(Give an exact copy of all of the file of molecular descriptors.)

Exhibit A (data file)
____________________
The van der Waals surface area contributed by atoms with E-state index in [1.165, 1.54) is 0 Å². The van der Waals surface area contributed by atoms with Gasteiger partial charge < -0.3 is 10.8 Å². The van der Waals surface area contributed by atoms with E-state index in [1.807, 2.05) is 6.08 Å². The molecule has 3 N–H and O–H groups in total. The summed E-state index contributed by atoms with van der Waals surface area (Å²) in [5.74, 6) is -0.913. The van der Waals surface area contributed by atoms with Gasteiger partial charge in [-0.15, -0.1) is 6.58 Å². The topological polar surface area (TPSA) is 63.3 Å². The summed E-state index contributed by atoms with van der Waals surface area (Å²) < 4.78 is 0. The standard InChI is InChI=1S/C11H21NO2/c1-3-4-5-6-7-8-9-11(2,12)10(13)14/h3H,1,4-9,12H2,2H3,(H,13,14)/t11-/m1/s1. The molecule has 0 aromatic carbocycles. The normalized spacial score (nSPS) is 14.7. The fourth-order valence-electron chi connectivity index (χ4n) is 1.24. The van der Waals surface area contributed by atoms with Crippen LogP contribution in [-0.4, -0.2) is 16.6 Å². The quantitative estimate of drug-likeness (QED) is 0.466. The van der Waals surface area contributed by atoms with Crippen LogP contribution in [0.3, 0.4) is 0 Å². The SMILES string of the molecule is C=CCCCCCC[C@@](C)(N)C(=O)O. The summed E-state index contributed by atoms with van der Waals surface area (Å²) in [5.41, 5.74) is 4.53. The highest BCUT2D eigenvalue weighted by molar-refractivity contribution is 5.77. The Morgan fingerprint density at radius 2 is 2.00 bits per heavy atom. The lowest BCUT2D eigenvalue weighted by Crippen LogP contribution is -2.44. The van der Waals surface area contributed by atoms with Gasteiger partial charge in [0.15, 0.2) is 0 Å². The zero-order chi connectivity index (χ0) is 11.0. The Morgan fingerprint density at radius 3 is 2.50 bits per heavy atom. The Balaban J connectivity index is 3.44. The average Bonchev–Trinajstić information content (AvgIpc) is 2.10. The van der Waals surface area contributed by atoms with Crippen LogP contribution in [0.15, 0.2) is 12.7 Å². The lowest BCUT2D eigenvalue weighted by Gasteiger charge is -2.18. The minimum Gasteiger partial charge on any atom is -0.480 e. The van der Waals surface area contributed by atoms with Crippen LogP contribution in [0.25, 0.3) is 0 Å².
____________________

The van der Waals surface area contributed by atoms with E-state index in [1.165, 1.54) is 0 Å². The van der Waals surface area contributed by atoms with Gasteiger partial charge < -0.3 is 10.8 Å². The van der Waals surface area contributed by atoms with E-state index in [1.807, 2.05) is 6.08 Å². The molecule has 3 N–H and O–H groups in total. The summed E-state index contributed by atoms with van der Waals surface area (Å²) in [5.74, 6) is -0.913. The van der Waals surface area contributed by atoms with Gasteiger partial charge in [-0.15, -0.1) is 6.58 Å². The topological polar surface area (TPSA) is 63.3 Å². The summed E-state index contributed by atoms with van der Waals surface area (Å²) < 4.78 is 0. The standard InChI is InChI=1S/C11H21NO2/c1-3-4-5-6-7-8-9-11(2,12)10(13)14/h3H,1,4-9,12H2,2H3,(H,13,14)/t11-/m1/s1. The molecule has 0 aromatic carbocycles. The normalized spacial score (nSPS) is 14.7. The fourth-order valence-electron chi connectivity index (χ4n) is 1.24. The van der Waals surface area contributed by atoms with Crippen LogP contribution in [-0.4, -0.2) is 16.6 Å². The quantitative estimate of drug-likeness (QED) is 0.466. The van der Waals surface area contributed by atoms with Crippen LogP contribution in [0.3, 0.4) is 0 Å². The SMILES string of the molecule is C=CCCCCCC[C@@](C)(N)C(=O)O. The summed E-state index contributed by atoms with van der Waals surface area (Å²) in [5.41, 5.74) is 4.53. The highest BCUT2D eigenvalue weighted by molar-refractivity contribution is 5.77. The Morgan fingerprint density at radius 2 is 2.00 bits per heavy atom. The lowest BCUT2D eigenvalue weighted by Crippen LogP contribution is -2.44. The van der Waals surface area contributed by atoms with Gasteiger partial charge in [0.15, 0.2) is 0 Å². The zero-order chi connectivity index (χ0) is 11.0. The Morgan fingerprint density at radius 3 is 2.50 bits per heavy atom. The Balaban J connectivity index is 3.44. The average Bonchev–Trinajstić information content (AvgIpc) is 2.10. The van der Waals surface area contributed by atoms with Crippen LogP contribution in [0.15, 0.2) is 12.7 Å². The lowest BCUT2D eigenvalue weighted by Gasteiger charge is -2.18. The minimum Gasteiger partial charge on any atom is -0.480 e. The van der Waals surface area contributed by atoms with Crippen LogP contribution in [0.25, 0.3) is 0 Å².